As we returned to the States, I realized I had gained a sense of balance that I had never had before. I would look at something and say, “That’s God’s awesome design,” and I would marvel. I have chickens now, and I experience God’s amazing creativity in my hens every day: their itty bitty eyelashes, the variety of feathers on different parts of their body. God designed each feather, each eyelash, just right for its function. As I look at the wonder of nature, I realize I’m a part of the whole.

There’s a part of me that has become a mystic or monk. I value a quiet spiritual walk and meditation. The Celts ministered to me through the way they prayed: their sense of sacredness, the way they prayed for protection against evil, their awareness of being surrounded by angels. My values have changed so much.

Bruce Reed Pullen, in Discovering Celtic Christianity, gives a good summary of the kind of journey Jan discovered herself to be on:

A “pilgrim” is one who dedicates a period of time to the search for the holy, for a closer experience of the living God. The pilgrim travels light and wears comfortable clothing. Serious pilgrims combine both the outward journey toward a holy place and the inward journey toward self-understanding. Humor and laughter help to make the journey enjoyable when both frustration and fun, rain and rainbows, and stark scenery and beautiful horizons are encountered along with way. Worship, both private and public, is often part of the journey. A pilgrim is patient, knowing that eventually the journey will end in arrival, and in that arriving will be blessings as never before.

(This is the last post about Celtic Christiany excerpted from A Renewed Spirituality: Finding Fresh Paths at Midlife by Lynne M. Baab. Copyright © Lynne M. Baab. If you’d like to receive an email whenever I post on this blog, sign up in the right hand column under “subscribe.”)

Previous posts on Celtic Christianity:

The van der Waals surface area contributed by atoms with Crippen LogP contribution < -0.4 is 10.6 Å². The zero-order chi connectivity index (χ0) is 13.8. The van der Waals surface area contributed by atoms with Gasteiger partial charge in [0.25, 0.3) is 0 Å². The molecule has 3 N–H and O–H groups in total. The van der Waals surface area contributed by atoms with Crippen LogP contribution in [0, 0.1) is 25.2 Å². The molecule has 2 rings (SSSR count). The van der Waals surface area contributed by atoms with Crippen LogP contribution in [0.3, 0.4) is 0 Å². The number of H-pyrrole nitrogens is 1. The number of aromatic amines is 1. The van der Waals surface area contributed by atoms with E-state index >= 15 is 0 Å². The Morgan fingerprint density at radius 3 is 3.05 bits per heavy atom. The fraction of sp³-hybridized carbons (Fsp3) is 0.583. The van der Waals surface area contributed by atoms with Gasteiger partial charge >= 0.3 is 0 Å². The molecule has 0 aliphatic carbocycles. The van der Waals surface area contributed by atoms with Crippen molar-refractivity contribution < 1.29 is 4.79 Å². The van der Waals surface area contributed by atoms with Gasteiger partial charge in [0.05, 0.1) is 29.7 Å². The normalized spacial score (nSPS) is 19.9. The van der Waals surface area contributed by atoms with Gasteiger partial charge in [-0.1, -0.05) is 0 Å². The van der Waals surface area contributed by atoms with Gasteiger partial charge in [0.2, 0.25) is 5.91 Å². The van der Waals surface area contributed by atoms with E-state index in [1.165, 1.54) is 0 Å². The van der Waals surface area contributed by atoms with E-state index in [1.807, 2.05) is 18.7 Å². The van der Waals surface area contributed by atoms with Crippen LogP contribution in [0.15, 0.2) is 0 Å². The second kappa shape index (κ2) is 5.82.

Celtic Christianity: Ross’s story about art

Friday June 19 2015

Celtic Christianity: Ross’s story about art

Ross, 62, is a retired businessman who has been studying Celtic Christianity for many years. His involvement in creating an illuminated biblical passage in the Celtic style has helped him enter into the values and integrated worldview of the Celts:

Celtic Christianity allowed God to reach me on all sorts of levels. The Book of Kells [1] and the other Celtic illuminated manuscripts made me see another side of God’s truth, the way truth is connected with beauty.

I am awed by the Celtic monks’ willingness to put their lives into their art. I am awed by the beauty, elegance and style of their art. These dear brothers and sisters prepared themselves for the holy task of working with Scripture. Before they picked up a brush each day, they spent time in confession and received forgiveness. They viewed their work very much as a part of their worship.

I myself am working on a piece of Celtic art. I’ve got a nice big piece of vellum [2], and I’ve sketched out a Scripture verse. In this past paced world, where you can generate a piece of computer art in a few minutes, it’s amazing to think of the time and effort lavished on each page of the Book of Kells. Working on my own Celtic art connects me with the patience and long vision of the Celtic months. It may take me ten years to have something of quality that can be passed on.

There’s a lot to it. The art, the chemistry of missing the colors, the challenge of working with gold leaf. The Celts were so integrated with God’s creation, and I experience a little of that integration as I work on my own piece of art.


[1]The Book of Kells contains the four Gospels in Latin based on the Vulgate text which St Jerome completed in 384AD, intermixed with readings from the earlier Old Latin translation. The book is written on vellum (prepared calfskin) in a bold and expert version of the script known as "insular majuscule". The manuscript’s celebrity derives largely from the impact of its lavish decoration, the extent and artistry of which is incomparable. Abstract decoration and images of plant, animal and human ornament punctuate the text with the aim of glorifying Jesus’ life and message, and keeping his attributes and symbols constantly in the eye of the reader. The date and place of origin of the Book of Kells have attracted a great deal of scholarly controversy. The majority academic opinion now tends to attribute it to the scriptorium of Iona (Argyllshire), but conflicting claims have located it in Northumbria or in Pictland in eastern Scotland. It must have been close to the year 800 that the Book of Kells was written. (More about the manuscript here, and images of it here.)

[2] Vellum often refers to a parchment made from calf skin, as opposed to that from other animals. It is prepared for writing or printing on, to produce single pages, scrolls, codices or books.

(This post is excerpted from A Renewed Spirituality: Finding Fresh Paths at Midlife by Lynne M. Baab. Copyright © Lynne M. Baab. If you’d like to receive an email whenever I post on this blog, sign up in the right hand column under “subscribe.”)

Other posts on Celtic Christianity: